Liver Transplantation for Biliary Atresia: Is There a Difference in Outcome for Infants?

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Abstract

Objectives:

Liver transplantation (LT) in children with biliary atresia (BA) is often performed because of poor bile drainage, complications of biliary cirrhosis, or recurrent cholangitis. Poor bile drainage after a Kasai hepatoportoenterostomy is the primary driver for LT in infancy. The aim of the present study was to compare the clinical characteristics and outcome of first isolated liver transplantation for infants with BA who underwent transplant before 2 years of age (transplanted at infancy [TAI]) with children transplanted later in life (age 2–<18 years = transplanted at childhood [TAC]).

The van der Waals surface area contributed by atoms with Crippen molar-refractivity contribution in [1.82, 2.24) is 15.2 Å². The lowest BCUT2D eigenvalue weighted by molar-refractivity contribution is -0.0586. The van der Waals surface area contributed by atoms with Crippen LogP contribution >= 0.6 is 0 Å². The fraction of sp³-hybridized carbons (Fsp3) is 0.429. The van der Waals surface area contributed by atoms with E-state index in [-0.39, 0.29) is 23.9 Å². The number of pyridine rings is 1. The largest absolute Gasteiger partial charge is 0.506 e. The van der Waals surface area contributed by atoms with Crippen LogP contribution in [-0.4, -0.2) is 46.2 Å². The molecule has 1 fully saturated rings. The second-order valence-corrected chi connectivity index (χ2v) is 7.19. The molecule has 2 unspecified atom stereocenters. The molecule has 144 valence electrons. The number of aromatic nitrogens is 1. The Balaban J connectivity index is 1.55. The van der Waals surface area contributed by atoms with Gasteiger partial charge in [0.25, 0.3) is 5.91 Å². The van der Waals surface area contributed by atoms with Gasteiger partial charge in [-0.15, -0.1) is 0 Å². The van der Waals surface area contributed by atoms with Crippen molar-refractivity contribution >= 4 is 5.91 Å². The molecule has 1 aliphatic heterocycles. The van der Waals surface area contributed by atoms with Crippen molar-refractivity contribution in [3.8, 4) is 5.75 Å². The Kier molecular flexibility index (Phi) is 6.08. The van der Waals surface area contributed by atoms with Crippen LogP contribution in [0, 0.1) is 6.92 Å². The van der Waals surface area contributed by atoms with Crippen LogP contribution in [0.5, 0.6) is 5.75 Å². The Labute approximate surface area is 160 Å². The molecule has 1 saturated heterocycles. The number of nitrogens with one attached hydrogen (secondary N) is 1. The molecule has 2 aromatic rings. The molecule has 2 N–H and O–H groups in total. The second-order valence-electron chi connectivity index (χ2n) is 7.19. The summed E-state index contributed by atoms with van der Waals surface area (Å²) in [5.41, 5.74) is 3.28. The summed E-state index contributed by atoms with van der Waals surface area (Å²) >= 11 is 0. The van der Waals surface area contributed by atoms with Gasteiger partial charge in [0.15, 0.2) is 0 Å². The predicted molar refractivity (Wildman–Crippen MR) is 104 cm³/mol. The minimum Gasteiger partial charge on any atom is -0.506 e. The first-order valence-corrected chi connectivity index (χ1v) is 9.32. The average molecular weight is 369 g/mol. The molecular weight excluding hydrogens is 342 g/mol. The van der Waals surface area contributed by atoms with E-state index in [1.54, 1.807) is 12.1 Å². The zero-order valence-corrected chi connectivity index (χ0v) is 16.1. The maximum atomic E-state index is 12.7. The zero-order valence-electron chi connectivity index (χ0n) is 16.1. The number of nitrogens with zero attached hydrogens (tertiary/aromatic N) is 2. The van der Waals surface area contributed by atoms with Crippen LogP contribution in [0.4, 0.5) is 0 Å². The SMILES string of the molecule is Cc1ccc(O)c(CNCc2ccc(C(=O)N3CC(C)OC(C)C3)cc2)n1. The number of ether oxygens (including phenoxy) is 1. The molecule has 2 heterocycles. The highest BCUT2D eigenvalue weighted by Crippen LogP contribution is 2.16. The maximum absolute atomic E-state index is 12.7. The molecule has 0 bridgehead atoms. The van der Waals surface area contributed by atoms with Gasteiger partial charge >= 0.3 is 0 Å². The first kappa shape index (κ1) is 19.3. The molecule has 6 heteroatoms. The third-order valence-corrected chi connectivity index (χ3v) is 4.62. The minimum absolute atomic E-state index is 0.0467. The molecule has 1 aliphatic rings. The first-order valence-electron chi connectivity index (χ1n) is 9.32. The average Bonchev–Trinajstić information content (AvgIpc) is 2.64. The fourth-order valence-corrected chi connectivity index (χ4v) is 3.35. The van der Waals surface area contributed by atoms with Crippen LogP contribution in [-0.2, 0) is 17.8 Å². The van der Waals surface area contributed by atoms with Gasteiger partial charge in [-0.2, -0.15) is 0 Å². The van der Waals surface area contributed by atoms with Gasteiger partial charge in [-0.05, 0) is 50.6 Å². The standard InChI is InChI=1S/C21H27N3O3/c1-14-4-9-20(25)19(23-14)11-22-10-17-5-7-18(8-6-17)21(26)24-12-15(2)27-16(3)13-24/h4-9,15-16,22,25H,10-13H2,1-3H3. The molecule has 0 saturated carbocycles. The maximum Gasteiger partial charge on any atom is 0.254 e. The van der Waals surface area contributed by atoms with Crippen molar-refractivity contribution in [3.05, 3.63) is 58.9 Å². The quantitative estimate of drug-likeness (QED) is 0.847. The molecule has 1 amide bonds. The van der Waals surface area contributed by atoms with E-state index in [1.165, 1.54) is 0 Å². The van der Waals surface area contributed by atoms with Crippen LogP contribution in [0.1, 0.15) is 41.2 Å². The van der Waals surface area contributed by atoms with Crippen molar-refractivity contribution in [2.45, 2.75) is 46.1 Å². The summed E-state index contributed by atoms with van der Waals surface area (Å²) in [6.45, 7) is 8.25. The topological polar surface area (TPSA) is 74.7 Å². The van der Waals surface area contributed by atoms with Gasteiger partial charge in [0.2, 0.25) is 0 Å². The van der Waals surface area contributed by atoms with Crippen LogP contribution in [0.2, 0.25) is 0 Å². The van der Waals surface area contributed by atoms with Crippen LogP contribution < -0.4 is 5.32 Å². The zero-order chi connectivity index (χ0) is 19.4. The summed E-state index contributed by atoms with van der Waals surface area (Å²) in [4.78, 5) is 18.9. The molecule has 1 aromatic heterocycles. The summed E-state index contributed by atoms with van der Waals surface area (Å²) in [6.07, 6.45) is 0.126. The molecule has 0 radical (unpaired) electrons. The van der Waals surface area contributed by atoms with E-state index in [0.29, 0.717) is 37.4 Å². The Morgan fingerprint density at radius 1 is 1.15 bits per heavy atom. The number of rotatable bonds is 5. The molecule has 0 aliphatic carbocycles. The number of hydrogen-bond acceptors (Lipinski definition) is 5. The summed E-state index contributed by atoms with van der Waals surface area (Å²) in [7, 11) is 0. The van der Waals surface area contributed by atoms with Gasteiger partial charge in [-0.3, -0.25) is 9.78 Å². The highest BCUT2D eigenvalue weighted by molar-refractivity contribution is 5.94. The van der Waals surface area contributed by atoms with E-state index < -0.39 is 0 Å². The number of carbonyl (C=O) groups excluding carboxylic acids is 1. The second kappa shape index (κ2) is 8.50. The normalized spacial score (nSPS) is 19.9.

Methods:

Children with BA who underwent LT between 2002 and 2012 were identified from the United Network for Organ Sharing Standard Transplant Analysis and Research data set files.

Results:

A total of 1818 children underwent first isolated liver transplantation for BA (TAI 1408 [77.4%]; TAC 410 [22.6%]). One and 5-year patient survival of the TAI and TAC patients was 95.2%, 93.8%, and 97.8 %, 97.1%, respectively (P < 0.01 for both periods). One and 5-year graft survival of the TAI and TAC patients was 87.6%, 84.6 % and 93.2%, 90.7%, respectively (P < 0.01 for both periods). Removal from the waitlist for disease progression or death was significantly higher for TAI compared with TAC (120 patients [6.3%] vs 21 [3.7%], P = 0.02). Cold ischemic time was found to be the prognostic factor for death after LT in TAI, whereas being on life support was a poor prognostic factor in TAC by multivariate risk factor analysis.

Conclusions:

The vast majority of transplants for BA occur in children <2 years of age. Younger patients with BA had significantly higher waitlist and posttransplant mortality. Given the consistently poorer outcomes, there is an urgent need to find methods to improve bile drainage after the Kasai hepatoportoenterostomy.

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